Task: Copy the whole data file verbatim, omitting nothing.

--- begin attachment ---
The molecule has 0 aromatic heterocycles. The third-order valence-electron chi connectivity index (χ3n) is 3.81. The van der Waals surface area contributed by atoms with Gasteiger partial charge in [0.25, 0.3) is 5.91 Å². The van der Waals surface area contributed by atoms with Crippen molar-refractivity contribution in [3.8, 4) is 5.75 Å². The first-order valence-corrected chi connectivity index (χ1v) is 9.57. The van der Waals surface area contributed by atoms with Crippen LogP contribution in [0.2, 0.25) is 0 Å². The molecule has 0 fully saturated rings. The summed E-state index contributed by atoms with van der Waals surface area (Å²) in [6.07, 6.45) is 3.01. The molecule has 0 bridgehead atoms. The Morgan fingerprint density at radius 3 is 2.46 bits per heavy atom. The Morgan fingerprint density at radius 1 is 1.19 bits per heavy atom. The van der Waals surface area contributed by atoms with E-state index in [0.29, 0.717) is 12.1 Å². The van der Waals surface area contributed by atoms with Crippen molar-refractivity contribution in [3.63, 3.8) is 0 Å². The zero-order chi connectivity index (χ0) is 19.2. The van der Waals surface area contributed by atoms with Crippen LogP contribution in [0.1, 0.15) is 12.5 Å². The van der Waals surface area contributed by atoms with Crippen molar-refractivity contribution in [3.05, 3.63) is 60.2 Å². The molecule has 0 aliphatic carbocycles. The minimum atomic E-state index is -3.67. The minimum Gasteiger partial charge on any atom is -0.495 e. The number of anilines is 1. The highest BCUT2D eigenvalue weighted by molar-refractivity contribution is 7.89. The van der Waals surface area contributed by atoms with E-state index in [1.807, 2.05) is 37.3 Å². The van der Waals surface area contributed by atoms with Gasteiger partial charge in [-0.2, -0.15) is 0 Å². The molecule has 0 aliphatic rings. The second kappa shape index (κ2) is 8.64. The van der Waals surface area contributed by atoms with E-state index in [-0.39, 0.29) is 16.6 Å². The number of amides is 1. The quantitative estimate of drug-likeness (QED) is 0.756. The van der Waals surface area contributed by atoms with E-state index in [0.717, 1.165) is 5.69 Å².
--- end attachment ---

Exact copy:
The molecule has 0 aromatic heterocycles. The third-order valence-electron chi connectivity index (χ3n) is 3.81. The van der Waals surface area contributed by atoms with Gasteiger partial charge in [0.25, 0.3) is 5.91 Å². The van der Waals surface area contributed by atoms with Crippen molar-refractivity contribution in [3.8, 4) is 5.75 Å². The first-order valence-corrected chi connectivity index (χ1v) is 9.57. The van der Waals surface area contributed by atoms with Crippen LogP contribution in [0.2, 0.25) is 0 Å². The molecule has 0 fully saturated rings. The summed E-state index contributed by atoms with van der Waals surface area (Å²) in [6.07, 6.45) is 3.01. The molecule has 0 bridgehead atoms. The Morgan fingerprint density at radius 3 is 2.46 bits per heavy atom. The Morgan fingerprint density at radius 1 is 1.19 bits per heavy atom. The van der Waals surface area contributed by atoms with E-state index in [0.29, 0.717) is 12.1 Å². The van der Waals surface area contributed by atoms with Crippen molar-refractivity contribution in [3.63, 3.8) is 0 Å². The zero-order chi connectivity index (χ0) is 19.2. The van der Waals surface area contributed by atoms with Crippen LogP contribution in [0.1, 0.15) is 12.5 Å². The van der Waals surface area contributed by atoms with Crippen molar-refractivity contribution in [3.05, 3.63) is 60.2 Å². The molecule has 0 aliphatic carbocycles. The minimum atomic E-state index is -3.67. The minimum Gasteiger partial charge on any atom is -0.495 e. The number of anilines is 1. The highest BCUT2D eigenvalue weighted by molar-refractivity contribution is 7.89. The van der Waals surface area contributed by atoms with E-state index in [1.807, 2.05) is 37.3 Å². The van der Waals surface area contributed by atoms with Gasteiger partial charge in [-0.2, -0.15) is 0 Å². The molecule has 0 aliphatic rings. The second kappa shape index (κ2) is 8.64. The van der Waals surface area contributed by atoms with E-state index in [-0.39, 0.29) is 16.6 Å². The number of amides is 1. The quantitative estimate of drug-likeness (QED) is 0.756. The van der Waals surface area contributed by atoms with E-state index in [0.717, 1.165) is 5.69 Å².